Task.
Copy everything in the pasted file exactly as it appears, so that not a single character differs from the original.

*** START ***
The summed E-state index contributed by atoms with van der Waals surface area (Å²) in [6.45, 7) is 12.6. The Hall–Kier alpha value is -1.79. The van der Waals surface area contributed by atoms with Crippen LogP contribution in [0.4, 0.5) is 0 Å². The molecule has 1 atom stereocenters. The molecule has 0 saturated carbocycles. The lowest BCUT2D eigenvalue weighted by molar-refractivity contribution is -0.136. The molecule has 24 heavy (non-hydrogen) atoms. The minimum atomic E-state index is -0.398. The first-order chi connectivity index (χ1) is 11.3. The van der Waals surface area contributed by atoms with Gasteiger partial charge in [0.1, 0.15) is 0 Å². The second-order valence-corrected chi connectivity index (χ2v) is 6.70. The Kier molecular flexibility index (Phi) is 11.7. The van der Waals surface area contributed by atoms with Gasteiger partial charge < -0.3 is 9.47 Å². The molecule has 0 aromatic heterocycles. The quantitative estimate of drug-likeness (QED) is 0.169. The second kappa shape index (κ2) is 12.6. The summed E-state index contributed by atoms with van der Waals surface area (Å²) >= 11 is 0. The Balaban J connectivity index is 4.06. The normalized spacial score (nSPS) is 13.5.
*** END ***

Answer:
The summed E-state index contributed by atoms with van der Waals surface area (Å²) in [6.45, 7) is 12.6. The Hall–Kier alpha value is -1.79. The van der Waals surface area contributed by atoms with Crippen LogP contribution in [0.4, 0.5) is 0 Å². The molecule has 1 atom stereocenters. The molecule has 0 saturated carbocycles. The lowest BCUT2D eigenvalue weighted by molar-refractivity contribution is -0.136. The molecule has 24 heavy (non-hydrogen) atoms. The minimum atomic E-state index is -0.398. The first-order chi connectivity index (χ1) is 11.3. The van der Waals surface area contributed by atoms with Gasteiger partial charge in [0.1, 0.15) is 0 Å². The second-order valence-corrected chi connectivity index (χ2v) is 6.70. The Kier molecular flexibility index (Phi) is 11.7. The van der Waals surface area contributed by atoms with Gasteiger partial charge < -0.3 is 9.47 Å². The molecule has 0 aromatic heterocycles. The quantitative estimate of drug-likeness (QED) is 0.169. The second kappa shape index (κ2) is 12.6. The summed E-state index contributed by atoms with van der Waals surface area (Å²) >= 11 is 0. The Balaban J connectivity index is 4.06. The normalized spacial score (nSPS) is 13.5.